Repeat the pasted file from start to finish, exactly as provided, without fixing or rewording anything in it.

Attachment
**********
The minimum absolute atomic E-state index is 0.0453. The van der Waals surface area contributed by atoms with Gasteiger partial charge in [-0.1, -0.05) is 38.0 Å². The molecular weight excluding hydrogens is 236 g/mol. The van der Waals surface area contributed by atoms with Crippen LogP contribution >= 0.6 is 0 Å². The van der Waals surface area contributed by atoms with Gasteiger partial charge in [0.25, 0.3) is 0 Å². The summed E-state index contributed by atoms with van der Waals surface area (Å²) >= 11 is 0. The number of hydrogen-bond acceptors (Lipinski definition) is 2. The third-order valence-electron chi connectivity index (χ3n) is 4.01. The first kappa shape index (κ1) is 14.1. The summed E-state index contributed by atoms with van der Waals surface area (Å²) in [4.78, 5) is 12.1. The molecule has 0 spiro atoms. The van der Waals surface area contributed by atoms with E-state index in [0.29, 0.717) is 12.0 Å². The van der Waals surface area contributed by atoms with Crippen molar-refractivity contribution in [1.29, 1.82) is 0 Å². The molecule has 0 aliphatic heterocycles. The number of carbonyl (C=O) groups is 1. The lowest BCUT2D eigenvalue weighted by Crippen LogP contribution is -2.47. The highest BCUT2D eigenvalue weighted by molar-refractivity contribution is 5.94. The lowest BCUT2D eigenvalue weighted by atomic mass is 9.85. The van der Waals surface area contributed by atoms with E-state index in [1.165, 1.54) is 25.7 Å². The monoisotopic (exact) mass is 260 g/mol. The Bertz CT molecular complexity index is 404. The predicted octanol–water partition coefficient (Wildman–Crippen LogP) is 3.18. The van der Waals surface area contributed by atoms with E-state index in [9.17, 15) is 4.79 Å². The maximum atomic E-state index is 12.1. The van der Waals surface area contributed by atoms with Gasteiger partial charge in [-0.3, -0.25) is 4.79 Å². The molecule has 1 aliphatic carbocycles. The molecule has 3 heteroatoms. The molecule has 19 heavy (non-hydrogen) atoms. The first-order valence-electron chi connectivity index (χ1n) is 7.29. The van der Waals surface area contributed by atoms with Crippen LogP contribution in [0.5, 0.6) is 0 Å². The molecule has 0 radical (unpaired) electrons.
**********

The minimum absolute atomic E-state index is 0.0453. The van der Waals surface area contributed by atoms with Gasteiger partial charge in [-0.1, -0.05) is 38.0 Å². The molecular weight excluding hydrogens is 236 g/mol. The van der Waals surface area contributed by atoms with Crippen LogP contribution >= 0.6 is 0 Å². The van der Waals surface area contributed by atoms with Gasteiger partial charge in [0.25, 0.3) is 0 Å². The summed E-state index contributed by atoms with van der Waals surface area (Å²) >= 11 is 0. The number of hydrogen-bond acceptors (Lipinski definition) is 2. The third-order valence-electron chi connectivity index (χ3n) is 4.01. The first kappa shape index (κ1) is 14.1. The summed E-state index contributed by atoms with van der Waals surface area (Å²) in [4.78, 5) is 12.1. The molecule has 0 spiro atoms. The van der Waals surface area contributed by atoms with E-state index in [0.29, 0.717) is 12.0 Å². The van der Waals surface area contributed by atoms with Crippen molar-refractivity contribution in [1.29, 1.82) is 0 Å². The molecule has 0 aliphatic heterocycles. The number of carbonyl (C=O) groups is 1. The lowest BCUT2D eigenvalue weighted by Crippen LogP contribution is -2.47. The highest BCUT2D eigenvalue weighted by molar-refractivity contribution is 5.94. The lowest BCUT2D eigenvalue weighted by atomic mass is 9.85. The van der Waals surface area contributed by atoms with E-state index in [1.165, 1.54) is 25.7 Å². The monoisotopic (exact) mass is 260 g/mol. The Bertz CT molecular complexity index is 404. The predicted octanol–water partition coefficient (Wildman–Crippen LogP) is 3.18. The van der Waals surface area contributed by atoms with E-state index in [9.17, 15) is 4.79 Å². The maximum atomic E-state index is 12.1. The van der Waals surface area contributed by atoms with Gasteiger partial charge in [-0.3, -0.25) is 4.79 Å². The molecule has 1 aliphatic carbocycles. The molecule has 3 heteroatoms. The molecule has 19 heavy (non-hydrogen) atoms. The first-order valence-electron chi connectivity index (χ1n) is 7.29. The van der Waals surface area contributed by atoms with Crippen LogP contribution in [0.5, 0.6) is 0 Å². The molecule has 0 radical (unpaired) electrons.